April 25 is my target now, to finish hopefully by June 21. I still believe in all the arguments for summer calving but I have lined up my calving season with my grazing season. I still have many of the summer calving benefits and this makes a much easier calving time for me. I stockpile grass for calving in May and supplement feed on these pastures with bale grazing. This allows me to maintain the herd in relative proximity to a facility for a longer period of time. I do slowly rotate the calving herd, only enough to keep the ground clean. I check twice a day and tag and castrate calves as soon as I can. They are much easier to catch before they are six hours old. As I am a custom operator, there are still certain requirements that my customers ask me to provide.
As the pasture starts to grow, I can start to send pairs out to match the grass. I usually begin my grazing season around May 10 so by this time I have a good number of healthy pairs to hit pasture. This allows me to match the carrying capacity of the early paddocks with an appropriate stocking rate. As the grass starts to jump during May, I continue to add pairs to the paddocks in rotation. As long as the calves are a few days old, they can keep up with mom no problem with my low-stress grazing rotation.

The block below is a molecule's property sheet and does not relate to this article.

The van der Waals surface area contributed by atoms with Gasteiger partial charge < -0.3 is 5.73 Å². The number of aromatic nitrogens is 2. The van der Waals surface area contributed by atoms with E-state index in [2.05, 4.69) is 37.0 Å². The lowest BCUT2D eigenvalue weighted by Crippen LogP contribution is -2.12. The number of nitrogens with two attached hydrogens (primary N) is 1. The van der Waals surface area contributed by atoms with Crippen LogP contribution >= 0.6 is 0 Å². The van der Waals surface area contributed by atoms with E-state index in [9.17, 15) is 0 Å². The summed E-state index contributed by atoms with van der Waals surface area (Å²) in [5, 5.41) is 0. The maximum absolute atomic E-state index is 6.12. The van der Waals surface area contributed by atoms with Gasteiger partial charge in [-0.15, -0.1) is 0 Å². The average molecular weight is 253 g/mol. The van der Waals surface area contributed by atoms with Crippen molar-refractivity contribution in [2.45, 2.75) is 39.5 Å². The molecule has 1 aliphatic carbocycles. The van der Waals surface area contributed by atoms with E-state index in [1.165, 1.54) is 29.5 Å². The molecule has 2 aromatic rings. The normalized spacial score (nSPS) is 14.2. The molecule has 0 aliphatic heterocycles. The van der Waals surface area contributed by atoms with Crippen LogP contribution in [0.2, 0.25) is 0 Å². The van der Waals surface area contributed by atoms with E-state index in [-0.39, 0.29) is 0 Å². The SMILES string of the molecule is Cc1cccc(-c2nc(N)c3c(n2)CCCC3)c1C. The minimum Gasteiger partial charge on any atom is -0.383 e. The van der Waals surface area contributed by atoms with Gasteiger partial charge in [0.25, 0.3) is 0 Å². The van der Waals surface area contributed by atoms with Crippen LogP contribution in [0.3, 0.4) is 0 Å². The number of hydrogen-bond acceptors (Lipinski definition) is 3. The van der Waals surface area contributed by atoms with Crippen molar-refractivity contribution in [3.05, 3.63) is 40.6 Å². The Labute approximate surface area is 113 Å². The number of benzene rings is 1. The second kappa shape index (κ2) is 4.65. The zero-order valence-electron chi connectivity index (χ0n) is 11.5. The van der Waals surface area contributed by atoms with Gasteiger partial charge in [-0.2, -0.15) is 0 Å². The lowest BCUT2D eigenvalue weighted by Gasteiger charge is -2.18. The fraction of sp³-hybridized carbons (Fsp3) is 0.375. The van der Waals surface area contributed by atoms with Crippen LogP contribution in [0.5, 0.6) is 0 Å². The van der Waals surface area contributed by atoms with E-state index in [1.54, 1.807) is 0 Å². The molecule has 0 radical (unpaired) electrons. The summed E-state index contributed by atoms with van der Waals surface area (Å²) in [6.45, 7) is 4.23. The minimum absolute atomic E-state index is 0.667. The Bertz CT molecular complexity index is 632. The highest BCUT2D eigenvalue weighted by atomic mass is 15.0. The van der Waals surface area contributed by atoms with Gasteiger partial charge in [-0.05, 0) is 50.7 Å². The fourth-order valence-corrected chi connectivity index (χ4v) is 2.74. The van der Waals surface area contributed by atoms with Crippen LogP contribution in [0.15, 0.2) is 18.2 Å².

Each paddock the grazing herd moves into has more carrying capacity than the last one, so I simply add more pairs to it every few days. If they have not calved by June 15, they are on their own. The whole herd is grazing by then.
Sorting is easy when you have a calf cart that pulls behind the quad. When you catch the calf to tag it, you place it in the standup cart, and drive to a separate paddock for pairs. Ninetyfive per cent of the time, mom just follows you out the gate.
No system is perfect but this one seems to work for me. Once in awhile I will get those late-April rain or snowstorms that cause me some grief, but I seem to get through them without too many losses. I have very little calving difficulty with May calving and I quite enjoy being out there in the spring.
This is what seems to work on my operation. What works for me might not work for you, but maybe you picked one thing up from this article that will help your calving season run a little smoother. Best wishes!